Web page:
To me, it has always seemed self-evident that it is "bad" to brake while going over bumps, and watching the cyclist's fall confirmed that. But were there actually any facts behind this belief? I got home and looked it up, stumbling upon Sheldon Brown's explanation.
Bumpy surfaces. On rough surfaces, your wheels may actually bounce up into the air. If there is a chance of this, don't use the front brake. If you apply the front brake while the wheel is airborne, it will stop, and coming down on a stopped front wheel is a Very Bad Thing.Okay, that makes sense. It has also since been pointed out to me that braking transfers the weight of the bicycle forward, so braking on the bump drives the front wheel right into it. Makes sense as well. So, we essentially have two forces working against us when braking over a bump.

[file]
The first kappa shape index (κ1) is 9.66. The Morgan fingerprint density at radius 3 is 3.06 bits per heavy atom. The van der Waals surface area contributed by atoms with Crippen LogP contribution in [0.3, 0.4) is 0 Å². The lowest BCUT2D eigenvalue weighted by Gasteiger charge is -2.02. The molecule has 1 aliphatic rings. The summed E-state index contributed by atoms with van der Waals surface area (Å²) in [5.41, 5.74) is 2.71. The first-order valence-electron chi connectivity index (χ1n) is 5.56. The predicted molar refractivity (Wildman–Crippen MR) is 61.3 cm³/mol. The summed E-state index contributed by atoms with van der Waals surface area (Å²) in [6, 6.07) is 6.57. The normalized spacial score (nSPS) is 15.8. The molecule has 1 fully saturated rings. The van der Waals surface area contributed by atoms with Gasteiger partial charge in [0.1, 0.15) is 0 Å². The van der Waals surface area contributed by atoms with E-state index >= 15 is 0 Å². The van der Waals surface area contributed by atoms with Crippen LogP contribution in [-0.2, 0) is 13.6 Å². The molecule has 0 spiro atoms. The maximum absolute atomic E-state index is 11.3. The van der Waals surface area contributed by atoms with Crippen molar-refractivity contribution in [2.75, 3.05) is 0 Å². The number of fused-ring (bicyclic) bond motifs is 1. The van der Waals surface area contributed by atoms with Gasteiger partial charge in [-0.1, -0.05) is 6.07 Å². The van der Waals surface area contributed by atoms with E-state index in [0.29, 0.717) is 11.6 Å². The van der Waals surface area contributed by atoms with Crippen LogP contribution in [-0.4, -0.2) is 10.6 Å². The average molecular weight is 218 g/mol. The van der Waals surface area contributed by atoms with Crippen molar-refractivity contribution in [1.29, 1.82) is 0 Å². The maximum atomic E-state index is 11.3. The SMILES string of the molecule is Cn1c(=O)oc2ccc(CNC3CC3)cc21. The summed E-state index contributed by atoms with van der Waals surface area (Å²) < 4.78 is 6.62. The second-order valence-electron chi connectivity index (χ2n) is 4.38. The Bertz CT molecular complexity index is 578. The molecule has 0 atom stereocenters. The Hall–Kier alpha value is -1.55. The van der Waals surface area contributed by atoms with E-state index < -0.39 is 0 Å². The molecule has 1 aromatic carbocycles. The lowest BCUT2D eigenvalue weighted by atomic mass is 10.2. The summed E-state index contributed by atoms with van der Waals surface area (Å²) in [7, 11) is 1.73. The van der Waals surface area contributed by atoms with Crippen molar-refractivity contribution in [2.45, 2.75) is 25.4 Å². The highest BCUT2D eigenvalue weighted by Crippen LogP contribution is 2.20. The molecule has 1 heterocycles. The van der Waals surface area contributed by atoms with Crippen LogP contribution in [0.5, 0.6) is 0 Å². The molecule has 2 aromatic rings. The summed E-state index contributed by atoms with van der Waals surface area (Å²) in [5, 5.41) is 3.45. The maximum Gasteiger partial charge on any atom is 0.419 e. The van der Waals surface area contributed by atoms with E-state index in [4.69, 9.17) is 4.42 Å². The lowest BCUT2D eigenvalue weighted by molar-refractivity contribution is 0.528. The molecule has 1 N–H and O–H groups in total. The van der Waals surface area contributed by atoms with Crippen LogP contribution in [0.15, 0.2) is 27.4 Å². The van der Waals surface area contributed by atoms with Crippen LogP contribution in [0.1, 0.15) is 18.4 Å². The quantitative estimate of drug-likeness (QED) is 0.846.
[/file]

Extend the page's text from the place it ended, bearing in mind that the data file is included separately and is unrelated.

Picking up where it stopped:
When we find ourselves hurdling towards an obstacle n the road that we cannot avoid, naturally the reflex is to slow down. But this should be done before going over the said obstacle, not during. Braking is your friend, but only when done correctly (brake before the bump, then release before going over it). I would also venture to say that most casual cyclists who use handbrakes do not differentiate between front and rear.
Of course, this is just one more reason why I love coaster brakes for cycling in the city. If you're used to braking with a coaster brake in order to slow down, you do not rely on the front brake as much and are not likely to squeeze it while going over a bump. I know that some will not agree with me on that one, but that is how I see it, and the coaster brake has been a reliable ally for me in pothole-ridden Boston Metro.